Firearm Fact-Finding

There is a script that both sides tend to follow after a mass shooting: Democrats immediately begin to advocate for more gun control, while Republicans rush to protect their Second Amendment right to bear arms. However, the issue may not be as black or white as either side makes it out to be. Instead of focusing on a battle of differing ideologies, when it comes to gun control, there should be an increased push for researching its efficacy.

In 1992, the Centers for Disease Control and Prevention established the National Center for Injury Prevention and Control with the intent of studying and funding research on the prevention of violence. Soon after its creation, the NCIPC funded research that went into the article “Gun Ownership as a Risk Factor for Homicide in the Home.” Large amounts of National Rifle Association lobbying lead the Omnibus Consolidated Appropriations Bill of 1996 to include a rider which stated that none of the CDC’s funding could “be used to advocate or promote gun control.”

Despite only prohibiting research that advocated for gun control, the language of the rider was vague enough to bring government-sponsored research on any and all aspects of firearms to a halt. Currently, only $100,000 out of the CDC’s annual budget of $5.6 billion is spent on gun research, a 96 percent decrease from pre-1996 levels.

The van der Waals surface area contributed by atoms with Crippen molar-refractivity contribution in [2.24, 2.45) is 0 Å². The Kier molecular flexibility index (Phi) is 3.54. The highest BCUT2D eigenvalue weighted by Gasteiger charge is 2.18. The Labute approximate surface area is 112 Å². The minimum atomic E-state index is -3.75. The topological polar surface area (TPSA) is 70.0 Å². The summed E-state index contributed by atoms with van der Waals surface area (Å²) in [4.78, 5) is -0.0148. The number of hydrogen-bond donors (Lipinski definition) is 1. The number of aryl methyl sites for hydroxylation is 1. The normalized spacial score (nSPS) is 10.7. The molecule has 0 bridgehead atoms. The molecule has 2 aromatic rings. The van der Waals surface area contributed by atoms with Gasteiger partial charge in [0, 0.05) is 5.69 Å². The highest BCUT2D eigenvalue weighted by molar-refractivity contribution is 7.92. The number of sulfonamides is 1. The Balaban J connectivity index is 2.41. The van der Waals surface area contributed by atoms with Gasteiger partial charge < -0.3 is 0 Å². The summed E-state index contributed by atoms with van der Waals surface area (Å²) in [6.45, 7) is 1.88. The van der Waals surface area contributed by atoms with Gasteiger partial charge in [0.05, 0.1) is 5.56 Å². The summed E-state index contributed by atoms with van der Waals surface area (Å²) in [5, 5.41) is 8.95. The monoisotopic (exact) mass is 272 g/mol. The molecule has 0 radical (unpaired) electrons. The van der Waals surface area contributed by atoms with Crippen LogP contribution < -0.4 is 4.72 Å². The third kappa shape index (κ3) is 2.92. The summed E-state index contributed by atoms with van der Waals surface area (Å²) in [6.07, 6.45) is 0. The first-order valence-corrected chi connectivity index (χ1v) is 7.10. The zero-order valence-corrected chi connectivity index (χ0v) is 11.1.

Currently, there is not enough research to decisively point out which types of gun control are quantifiably better than others.  Research into any field, gun control included, is never a one-size-fits-all type of product; with so few studies, it is easy to find contradicting results. For example, there are data to show that gun control generally leads to decreases in gun violence. According to the Harvard Injury Control Research Center, regions with more guns have more firearm-related deaths, even after controlling for outside factors. On the other hand, the Federal Assault Weapons Ban that lasted from 1994 to 2004 banned high-capacity magazines, among other supposedly harmful gun modifications. Yet, a study by the National Institute of Justice found that the ban had little to no impact gun violence levels.

Research in any field holds the undeniable potential to produce results that people do not want or expect. Instead of banning research on gun violence, the government needs to fund gun-related research to refine any legislation it has or may pass in the future. Not only is the conservative approach of denial inappropriate, but so is the liberal call for an immediate reworking of the nation’s gun control laws. Such hasty action may lead to the passing of potentially costly and ineffective legislation. Instead, the government should re-insert itself into the domain of firearm research and end its counterproductive partisan bickering.